There is something terrifyingly wrong with a country who's residents can claim 90K in medical or school related debt is the norm.

You said it clancy.
There's a lot wrong here.
I think some folks here are underestimating just how much arcane bullshit colleges and the student loan system pull to spring more debt on you, make sure you're financially enslaved for life, and all that. If you dig into it, you'll find a lot of financial supervillainy beneath the surface.

It's all too easy for someone to look at how heavily they've been hit, figure "Fuck it, I'm never going to do anything more than tread water until I die, this will never be paid off" and just stop counting. That's how you lose track of $90k in debt.
Getting married is not about taking on a charity case.. It's about two people who want to work together in setting up a home and perhaps then raising a family. In doing that clearly and fairly, each person needs to play their hand straight, for it to have any chance of success.
If this guy has found out before weddings, before pregnancy that his partner is not taking this joint venture seriously enough to know her own depts and he only finds out from the bank, then he has his choice to make ahead not behind him.
The way the guy talks about it, the $90000 "extra" dollars are not add'l student loans.

@168: What arcane financial bullshit? There's not much unique to student loans that would make any sense with that statement. Yes they have been engineered to pester you longer than normal debts, but you don't just wake up owing $170000 a short few years later after you used to owe $80000.
Ricardo @85: THANK YOU.
For the record, I've have been a lot less harsh on MrJ if he'd said "this woman is unfairly blaming all high-income men for the bad behaviour of a few" instead of calling her a dumbass. Her standards most certainly worked.
This has been intense.
@nocute. No need to patronize me. I am well aware plenty of people come out of college uneducated about many practicalities of life. But it says a great deal about her and her personality that she just blithely went through, obviously racking up debt, without taking the time or interest in getting an understanding of her finances. Which would be a deal breaker for me, period. That she (and your sister, etc.) can function in that type of precarious existence, well more power to them, but it doesn't work for me in a life partner. And it sounds like such laissez faire attitude doesn't work for the LW either.

And I don't blame him one tiny little bit.

It amuses me, I guess, that we (the Dan Savage Commentary) have long discussions about dealbreakers in personal attraction - it is racist to prefer only white men? Is it shallow to only like tall men? Is it shallow to want a svelte partner - but think that LW isn't well within his rights to consider breaking up with someone who was either deceptive or utterly ignorant of her financial status.

LW set down and mapped out a ten year plan to dig he and his girlfriend out of debt at some point before this. He asked that, as part of this planning, she get her finances sorted out and organized. Depending on the type of debt, had she chosen a public interest career or teaching, she could have had it forgiven after ten years. Things could have been addressed. Instead, she blew him off. Nope. Deal. Breaker. Marriage is about a partnership. If I can't rely on my so as a partner, done with it.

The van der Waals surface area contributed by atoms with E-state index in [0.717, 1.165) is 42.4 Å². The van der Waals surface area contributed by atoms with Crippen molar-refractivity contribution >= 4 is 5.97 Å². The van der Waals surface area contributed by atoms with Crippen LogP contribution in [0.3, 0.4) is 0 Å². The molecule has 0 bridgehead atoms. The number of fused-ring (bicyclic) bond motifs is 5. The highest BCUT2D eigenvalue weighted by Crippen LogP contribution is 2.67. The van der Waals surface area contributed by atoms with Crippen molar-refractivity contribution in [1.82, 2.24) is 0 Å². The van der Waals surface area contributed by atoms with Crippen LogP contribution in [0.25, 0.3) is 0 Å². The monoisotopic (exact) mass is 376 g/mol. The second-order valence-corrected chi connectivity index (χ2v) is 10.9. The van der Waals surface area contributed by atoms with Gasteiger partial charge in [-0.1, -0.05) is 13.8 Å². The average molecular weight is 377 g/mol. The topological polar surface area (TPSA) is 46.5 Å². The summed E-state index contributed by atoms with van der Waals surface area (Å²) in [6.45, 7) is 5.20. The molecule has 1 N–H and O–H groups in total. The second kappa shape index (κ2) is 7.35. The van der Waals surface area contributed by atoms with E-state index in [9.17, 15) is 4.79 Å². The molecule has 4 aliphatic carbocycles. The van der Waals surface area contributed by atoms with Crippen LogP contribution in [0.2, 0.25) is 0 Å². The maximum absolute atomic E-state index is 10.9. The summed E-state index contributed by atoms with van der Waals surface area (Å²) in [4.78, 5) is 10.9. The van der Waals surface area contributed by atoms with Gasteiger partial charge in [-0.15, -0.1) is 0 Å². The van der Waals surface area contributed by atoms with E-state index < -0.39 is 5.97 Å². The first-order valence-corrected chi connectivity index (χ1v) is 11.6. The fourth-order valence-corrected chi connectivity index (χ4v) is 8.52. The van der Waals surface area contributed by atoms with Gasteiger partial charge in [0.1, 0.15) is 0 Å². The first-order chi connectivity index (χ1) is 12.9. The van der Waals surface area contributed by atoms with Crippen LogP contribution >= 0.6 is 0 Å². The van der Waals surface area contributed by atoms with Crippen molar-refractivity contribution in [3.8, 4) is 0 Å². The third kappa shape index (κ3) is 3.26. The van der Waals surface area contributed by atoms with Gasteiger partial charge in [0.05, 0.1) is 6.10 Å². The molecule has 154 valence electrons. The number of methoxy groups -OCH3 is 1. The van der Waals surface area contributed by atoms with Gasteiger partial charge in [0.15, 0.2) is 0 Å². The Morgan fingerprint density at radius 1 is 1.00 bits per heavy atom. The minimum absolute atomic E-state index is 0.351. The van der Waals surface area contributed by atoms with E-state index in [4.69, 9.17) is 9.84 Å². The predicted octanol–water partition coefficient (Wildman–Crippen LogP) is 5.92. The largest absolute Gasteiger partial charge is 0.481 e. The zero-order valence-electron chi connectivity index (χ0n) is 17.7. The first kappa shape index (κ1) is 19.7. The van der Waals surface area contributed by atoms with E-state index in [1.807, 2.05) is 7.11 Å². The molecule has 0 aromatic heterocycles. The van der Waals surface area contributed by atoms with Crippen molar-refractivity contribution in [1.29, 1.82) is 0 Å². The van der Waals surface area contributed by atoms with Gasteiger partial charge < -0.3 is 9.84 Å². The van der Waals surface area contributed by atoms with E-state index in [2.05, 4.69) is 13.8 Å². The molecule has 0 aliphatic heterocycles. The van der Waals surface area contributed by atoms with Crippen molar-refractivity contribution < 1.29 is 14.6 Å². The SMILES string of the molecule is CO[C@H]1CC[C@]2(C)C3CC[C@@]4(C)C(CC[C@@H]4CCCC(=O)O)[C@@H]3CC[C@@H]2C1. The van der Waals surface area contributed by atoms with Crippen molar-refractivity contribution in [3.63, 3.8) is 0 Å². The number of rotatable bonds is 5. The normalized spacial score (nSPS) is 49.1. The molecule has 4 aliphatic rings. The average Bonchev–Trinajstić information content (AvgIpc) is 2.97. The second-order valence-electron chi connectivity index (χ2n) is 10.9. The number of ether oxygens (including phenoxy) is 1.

We all, based on our personal proclivities, life experiences, and turns of mind, can each different decisions regarding the hidden 90K.

However, LW obviously has an accountant turn of mind. I married one of those and it is one of his great characteristics.

Its not about the debt per se (although I'd be reconsidering marriage. My hub and I discussed and talked about financial decisions we'd shift around in such a situation to discharge that debt if I had been the one carrying it), its about the attitude.

In any case, as Lava says, its an intense subject. Debt does matter. Spending habits do matter. And it should make him reconsider the marriage just as much as finding out she had a kid she hadn't mentioned. That debt could be with them longer than a kid.
Everyone commenting on Ghost's previous situation - Hard to form an opinion without hearing how she applied it. How far off from her income were you allowed to be? Was this just as a tiebreaker, or was it hard and fast?
Just as being poor doesn't make you noble, though I certainly was when I was, being rich doesn't make you an asshole, though there are rich assholes about. As many on this thread would agree, worrying constantly about money is exhausting.
I was just re-listening to the SL podcast with Peter Sagal of Wait Wait Don't Tell Me, where Peter relayed the homey relationship advice his gramma gave him; if this girl doesn't work out, another one gets off the bus every 15 minutes. Uh-huh....If you've got it like that, congrats.
My city's both a college and a beach town, so I see someone I'd like to bang with great frequency, but someone I'd make my one and only? Not so frequently.